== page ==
· The Enduring Influence of Royalty on Fashion ·
Have you ever looked at modern royalty and wondered where their influence lies in our democratised world? Have you ever watched period films and TV shows such as The Tudors or Victoria and wondered how far removed we are from that world? Well, though times have changed, and monarchies no longer carry quite the weight they once did, there is one area that seems to have had an increasing influence since the dawn of social media: royal fashion.
Throughout the nineteenth century and into the early twentieth century, fashion became increasingly democratic. The shift to more egalitarian dress reached its height in the 1920s and we have yet to turn back. Read any fashion history of the 1920s, and it will pinpoint this democratisation of fashion as a hallmark of the period.
What was this “democratisation of fashion”? It marked a shift from the “top-down” idea to fashion – the idea that fashion came from the elite and was copied by the middle and working classes. As the world itself was becoming more democratic – think how the American and French Revolutions did away with royalty – so was fashion. Instead of looking to royalty, the aristocracy, and the wealthy, fashion started to come from the common people. Coco Chanel is the most famous example as her popular 1920s fashions were aimed to make “The rich girl look like the girl on the street” – despite their price tags.
Where fashion was once dependent on what the elite deemed fashionable, as consumerism has risen, it’s been dependent on the whims of consumers. With the rise of street style in the 1990s, it seemed that there was no returning to a world where fashions were dictated by the elite.
And so it would be safe to assume that royalty was irrelevant when it comes to fashion. Indeed, when the Queen was a young woman, she stuck to “anti-fashion” – clothes that took from current fashions but that maintained a distance from trends. Clothes that paid homage to enduring and immortal status as queen.
However, since at least the 1980s when Lady Di became Princess Diana, it seems that royalty has seen a resurgence as fashion influencers. Princess Diana’s style was coveted and copied all over the world and she continues to be a style icon to this day. And indeed, there’s been another surge since Kate Middleton’s engagement to Prince William in 2009. Undoubtedly you’ve heard of the “Kate Effect” in which almost anything she wears sells out within hours of her wearing. It helps that the Duchess of Cambridge often wears clothing from high street stores, or mixes designer with the same, making her wardrobe a bit more attainable than royals before her.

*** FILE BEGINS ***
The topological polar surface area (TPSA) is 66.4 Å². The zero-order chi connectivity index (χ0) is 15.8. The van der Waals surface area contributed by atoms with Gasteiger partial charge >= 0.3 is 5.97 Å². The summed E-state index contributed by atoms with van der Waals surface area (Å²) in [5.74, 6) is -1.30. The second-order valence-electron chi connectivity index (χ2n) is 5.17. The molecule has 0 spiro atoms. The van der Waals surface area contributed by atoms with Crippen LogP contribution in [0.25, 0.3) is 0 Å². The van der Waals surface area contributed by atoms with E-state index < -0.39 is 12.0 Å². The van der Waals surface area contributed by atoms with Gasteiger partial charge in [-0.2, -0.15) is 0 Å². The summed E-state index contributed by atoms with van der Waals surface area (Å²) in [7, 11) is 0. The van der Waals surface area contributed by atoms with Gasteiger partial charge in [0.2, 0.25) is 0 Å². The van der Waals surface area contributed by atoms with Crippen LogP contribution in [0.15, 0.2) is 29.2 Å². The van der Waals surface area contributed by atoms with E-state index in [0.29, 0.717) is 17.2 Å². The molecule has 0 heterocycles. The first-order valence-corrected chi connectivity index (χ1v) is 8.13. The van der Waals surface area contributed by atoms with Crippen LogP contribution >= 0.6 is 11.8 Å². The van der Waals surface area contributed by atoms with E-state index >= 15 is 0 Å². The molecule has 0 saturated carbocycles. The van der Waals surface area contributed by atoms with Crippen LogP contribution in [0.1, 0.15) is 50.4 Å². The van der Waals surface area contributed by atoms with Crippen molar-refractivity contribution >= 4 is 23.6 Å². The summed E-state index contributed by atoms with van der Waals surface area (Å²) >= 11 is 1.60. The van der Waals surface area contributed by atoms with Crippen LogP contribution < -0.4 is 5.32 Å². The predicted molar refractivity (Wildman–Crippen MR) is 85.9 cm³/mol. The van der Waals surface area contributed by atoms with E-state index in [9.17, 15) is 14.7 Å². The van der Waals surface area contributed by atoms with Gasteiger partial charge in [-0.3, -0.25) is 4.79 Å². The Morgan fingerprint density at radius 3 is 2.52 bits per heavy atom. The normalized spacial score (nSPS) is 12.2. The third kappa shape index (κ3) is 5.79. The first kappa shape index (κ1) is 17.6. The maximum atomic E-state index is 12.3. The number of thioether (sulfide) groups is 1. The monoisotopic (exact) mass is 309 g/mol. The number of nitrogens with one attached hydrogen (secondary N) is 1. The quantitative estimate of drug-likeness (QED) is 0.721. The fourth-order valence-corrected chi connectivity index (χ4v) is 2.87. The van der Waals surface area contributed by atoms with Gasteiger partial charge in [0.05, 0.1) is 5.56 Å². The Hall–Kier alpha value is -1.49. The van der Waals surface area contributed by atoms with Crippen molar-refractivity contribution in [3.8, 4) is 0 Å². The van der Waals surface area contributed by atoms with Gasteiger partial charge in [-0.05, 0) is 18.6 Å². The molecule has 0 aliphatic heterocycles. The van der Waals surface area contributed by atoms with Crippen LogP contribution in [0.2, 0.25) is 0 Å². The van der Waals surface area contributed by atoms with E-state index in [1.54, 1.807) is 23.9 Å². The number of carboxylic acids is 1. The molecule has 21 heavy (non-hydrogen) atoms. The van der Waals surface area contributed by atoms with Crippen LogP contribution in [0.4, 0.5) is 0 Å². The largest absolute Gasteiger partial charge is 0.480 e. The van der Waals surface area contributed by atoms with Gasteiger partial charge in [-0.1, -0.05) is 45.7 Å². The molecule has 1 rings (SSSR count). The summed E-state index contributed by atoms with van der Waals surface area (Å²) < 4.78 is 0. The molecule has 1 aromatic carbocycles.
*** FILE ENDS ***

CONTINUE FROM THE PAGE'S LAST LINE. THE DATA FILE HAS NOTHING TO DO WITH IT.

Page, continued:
But it’s not just the Duchess of Cambridge that enjoys icon status. A quick look through Instagram and you’ll find accounts dedicated to royal fashion around the world. Besides Kate, other fashionable royals include Princess Mary of Denmark, the Swedish royal family, and Queen Letizia of Spain – the latter saw a spike in popularity after she made a state visit to the Queen over the summer. Her elegant and tailored clothes on that trip, and its high profile coverage as she met with the beloved British Queen, saw her gain a bigger following.
Then, of course, there’s the newest (almost) royal, Meghan Markle. She’s been popular among those who follow Kate since she became official with Prince Harry, but she became a true inspiration upon their engagement. Much like the spike in Queen Letizia’s popularity, Meghan Markle’s spiked as she and Prince Harry announced their engagement, she in a dreamy white coat and spiky shoes. Royal fashion followers expressed their excitement to see how her royal style develops.
While Kate, Letizia, Mary, Victoria, Madeline, Sophia, and Meghan may not have the entire fashion world at their beck and call as royalty once did (hundreds of years ago, royalty made sumptuary laws that dictated what people were allowed to wear), they have enough of an influence to make a difference. There are hundreds of Instagram accounts dedicated to women who emulate the Duchess of Cambridge’s style. While Kate is their go-to, many of them occasionally deviate with inspiration from the other royals, and even Kate’s sister Pippa who seems to have been deemed royal by association. To these women, there is something about royal women that they are drawn to and they still want to copy.
Perhaps it’s due to media coverage, or the rise of social media, or something else, but it seems that royal fashion is having a resurgence in influence. Despite fast fashion – or perhaps because of it – that allows for popular styles to be available to people of any status and income, there is something enduringly appealing about these modern royals. If this month – with Prince Harry and Meghan Markle’s engagement and the popular release of the second season of The Crown – is any indication, it seems that royal fashion is here to stay.